[keycloak-dev] Improve back-button and refreshes in authenticators?

Stian Thorgersen sthorger at redhat.com
Fri Mar 17 03:44:40 EDT 2017

Can we please get back to discussing what the best user experience is
first. Then we can discuss implementations?

On 16 March 2017 at 18:37, Bill Burke <bburke at redhat.com> wrote:

> On 3/16/17 10:50 AM, Marek Posolda wrote:
> On 16/03/17 15:27, Bill Burke wrote:
> * Hidden field in a form is not a good approach.  Its very brittle and
> will not work in every situation.  So huge -1 there.
> * browser back button is not required to resubmit the HTTP request as the
> page can be rendered from cache.  Therefore you couldn't have a "Page
> Expired" page displayed when the back button is pressed without setting the
> header "Cache-Control: no-store, must-revalidate, max-age=0"
> Maybe we can do some javascript stuff like this: http://stackoverflow.com/
> questions/9046184/reload-the-site-when-reached-via-browsers-back-button
> But that would mean that we will need to inject some common javascript
> stuff into every HTML form displayed by authentication SPI. Could we rely
> on that?
> I don't think this is a good approach as Authenticator develoeprs would
> have to do the same thing.
> * Furthermore, without some type of code/information within the URL, you
> also wouldn't know if somebody clicked the back button or not or whether
> this was a page refresh or some other GET request.
> Once we have the cookie with loginSessionID, we can lookup the
> loginSession. And loginSession will contain last code (same like
> clientSession now) and last authenticator. Then we just need to compare the
> code from the loginSession with the code from request. If it matches, we
> are good. If it doesn't match, it's likely the refresh of some previous
> page and in that case, we can just redirect to last authenticator.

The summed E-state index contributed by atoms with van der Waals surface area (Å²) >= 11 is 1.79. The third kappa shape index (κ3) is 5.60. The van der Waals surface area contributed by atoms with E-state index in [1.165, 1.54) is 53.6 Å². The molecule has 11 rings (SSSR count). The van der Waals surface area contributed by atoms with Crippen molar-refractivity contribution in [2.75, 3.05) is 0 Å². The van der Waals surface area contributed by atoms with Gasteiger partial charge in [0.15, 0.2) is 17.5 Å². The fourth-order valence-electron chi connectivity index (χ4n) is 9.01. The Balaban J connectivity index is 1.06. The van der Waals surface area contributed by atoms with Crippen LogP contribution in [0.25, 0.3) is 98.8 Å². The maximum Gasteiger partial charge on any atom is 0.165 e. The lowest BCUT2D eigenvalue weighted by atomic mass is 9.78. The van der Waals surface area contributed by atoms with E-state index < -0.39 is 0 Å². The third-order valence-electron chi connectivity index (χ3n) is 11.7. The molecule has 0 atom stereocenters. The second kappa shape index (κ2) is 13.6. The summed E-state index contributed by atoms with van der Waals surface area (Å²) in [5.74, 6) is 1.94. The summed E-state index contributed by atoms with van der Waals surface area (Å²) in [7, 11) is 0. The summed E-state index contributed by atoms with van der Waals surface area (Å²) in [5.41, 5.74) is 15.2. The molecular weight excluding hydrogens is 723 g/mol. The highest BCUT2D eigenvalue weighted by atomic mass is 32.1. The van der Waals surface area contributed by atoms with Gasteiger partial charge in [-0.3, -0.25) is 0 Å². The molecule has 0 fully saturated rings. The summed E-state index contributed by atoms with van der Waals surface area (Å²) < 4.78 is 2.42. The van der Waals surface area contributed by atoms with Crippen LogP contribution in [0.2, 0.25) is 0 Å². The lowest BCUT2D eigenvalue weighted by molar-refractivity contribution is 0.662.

> This is the current behavior, but instead of using a cookie, the "code" is
> stored in the URL.
> With only a cookie though and no URL information, you won't know the
> different between a Back Button and a Page Refresh for GET requests.  For
> POST requests, you won't be able to tell the differencee between a Back
> Button, Page Refresh, or whether the POST is targeted to an actual
> Authenticator.
> The more I think about it, things should probably stay the way it
> currently is, with improvements on user experience.  I think we can support
> what Stian suggested with the current implementation.
> Not sure if we also need to track all codes, so we are able to distinct
> between the "expired" code, and between the "false" code, which was never
> valid and was possibly used by some attacker for CSRF. Maybe we can sign
> codes with HMAC, so we can verify if it is "expired" or "false" code
> without need to track the list of last codes.
> This has been done in the past.  Then it was switched to using the same
> code throughout the whole flow, then Stian switched it to changing the code
> throughout the flow.  I don't know if he uses a hash or not.
> Bill

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